Before we describe the specific dangers of laser radiation on different human organs, it is useful to present the various effects it can have on organic tissues. One can easily understand that laser radiation, while meeting an obstacle to its free space propagation, provokes some physical effects depending on its power and on the surface on which it is focused.
Thermal effects occur when laser radiation is absorbed by the obstacle (skin). They induce tissue reaction, related to the organism temperature elevation and to the duration of the heating process. Depending on the temperature elevation, different reactions can occur :
Hyperthermia : The temperature rises of only a few degrees. A 41°C temperature during a few tens of minutes can induce cellular death.
Coagulation : It corresponds to an irreversible necrosis without immediate tissular destruction. During this process, the tissue temperature can reach temperatures between 50°C and 100°C during about 1s. This induces dessication, whitening and retraction of tissues due to protein and collagen denaturation. Tissues will afterwards be eliminated (detersion processes) and the wound will scar.
Ablation : it corresponds to matter loss. This process occurs at temperatures higher than 100°C. In these conditions, the cell constituting elements evaporate within a relatively brief time. At the borders of the ablated area, one observes a necrosis coagulated area, as the temperature decreases continuously from the injured to the healthy tissues.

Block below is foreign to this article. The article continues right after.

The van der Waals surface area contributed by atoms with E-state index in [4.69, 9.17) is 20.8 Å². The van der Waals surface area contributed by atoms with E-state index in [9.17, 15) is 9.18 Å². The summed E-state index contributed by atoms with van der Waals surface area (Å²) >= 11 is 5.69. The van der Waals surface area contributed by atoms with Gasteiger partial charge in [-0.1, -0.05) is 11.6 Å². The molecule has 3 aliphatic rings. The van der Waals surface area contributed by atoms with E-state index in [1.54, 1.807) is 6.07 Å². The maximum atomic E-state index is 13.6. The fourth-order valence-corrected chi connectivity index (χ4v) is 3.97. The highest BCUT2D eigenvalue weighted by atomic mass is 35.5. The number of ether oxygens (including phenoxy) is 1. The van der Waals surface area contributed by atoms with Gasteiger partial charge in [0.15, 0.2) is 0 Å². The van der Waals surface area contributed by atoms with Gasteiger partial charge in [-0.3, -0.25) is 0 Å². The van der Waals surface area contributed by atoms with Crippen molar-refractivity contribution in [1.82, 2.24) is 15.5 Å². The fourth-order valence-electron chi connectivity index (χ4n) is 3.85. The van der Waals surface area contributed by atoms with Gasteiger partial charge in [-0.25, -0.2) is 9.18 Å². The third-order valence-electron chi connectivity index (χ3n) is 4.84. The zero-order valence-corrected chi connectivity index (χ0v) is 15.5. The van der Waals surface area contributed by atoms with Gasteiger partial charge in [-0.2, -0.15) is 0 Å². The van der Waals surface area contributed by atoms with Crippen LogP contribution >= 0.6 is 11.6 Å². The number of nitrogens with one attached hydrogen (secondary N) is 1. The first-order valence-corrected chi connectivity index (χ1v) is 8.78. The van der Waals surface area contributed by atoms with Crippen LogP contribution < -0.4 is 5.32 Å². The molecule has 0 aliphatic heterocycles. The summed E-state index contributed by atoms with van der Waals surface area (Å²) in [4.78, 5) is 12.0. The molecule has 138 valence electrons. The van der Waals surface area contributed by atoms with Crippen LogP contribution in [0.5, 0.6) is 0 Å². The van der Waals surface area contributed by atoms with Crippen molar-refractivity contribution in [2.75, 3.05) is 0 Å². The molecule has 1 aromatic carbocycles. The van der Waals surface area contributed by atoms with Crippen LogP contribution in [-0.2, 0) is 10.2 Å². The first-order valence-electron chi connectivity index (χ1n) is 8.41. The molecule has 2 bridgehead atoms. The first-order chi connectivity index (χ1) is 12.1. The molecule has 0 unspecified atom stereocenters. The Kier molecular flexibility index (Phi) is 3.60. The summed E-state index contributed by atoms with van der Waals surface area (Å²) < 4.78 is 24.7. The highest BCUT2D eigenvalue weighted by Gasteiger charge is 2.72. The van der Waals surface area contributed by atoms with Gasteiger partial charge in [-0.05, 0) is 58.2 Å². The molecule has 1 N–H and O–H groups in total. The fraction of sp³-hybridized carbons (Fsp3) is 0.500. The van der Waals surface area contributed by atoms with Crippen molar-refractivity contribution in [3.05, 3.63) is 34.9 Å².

Hazard related to the use of pressurized gas bottles.
Mechanical effects : They are caused by the creation of a plasma, by an explosive vaporisation, or by a cavitation phenomenon. These effects are mainly related to the expansion of a chock wave (created consequently to thermal effects), which in turns has destructive effects. Indeed, when ejecting matter from the substrate, the latter moves backward. This movement is due to the energy/momentum conservation, and to the fact that a part of the electromagnetic energy is converted into kinetic energy.
These effect can be seen from two opposite perspectives. When they accidentally happened, consequently to a lack of precautions, they are harmful. However, when used appropriately, they can have therapeutic effects. The chock wave can for example be used in ophthalmology, or in the industry.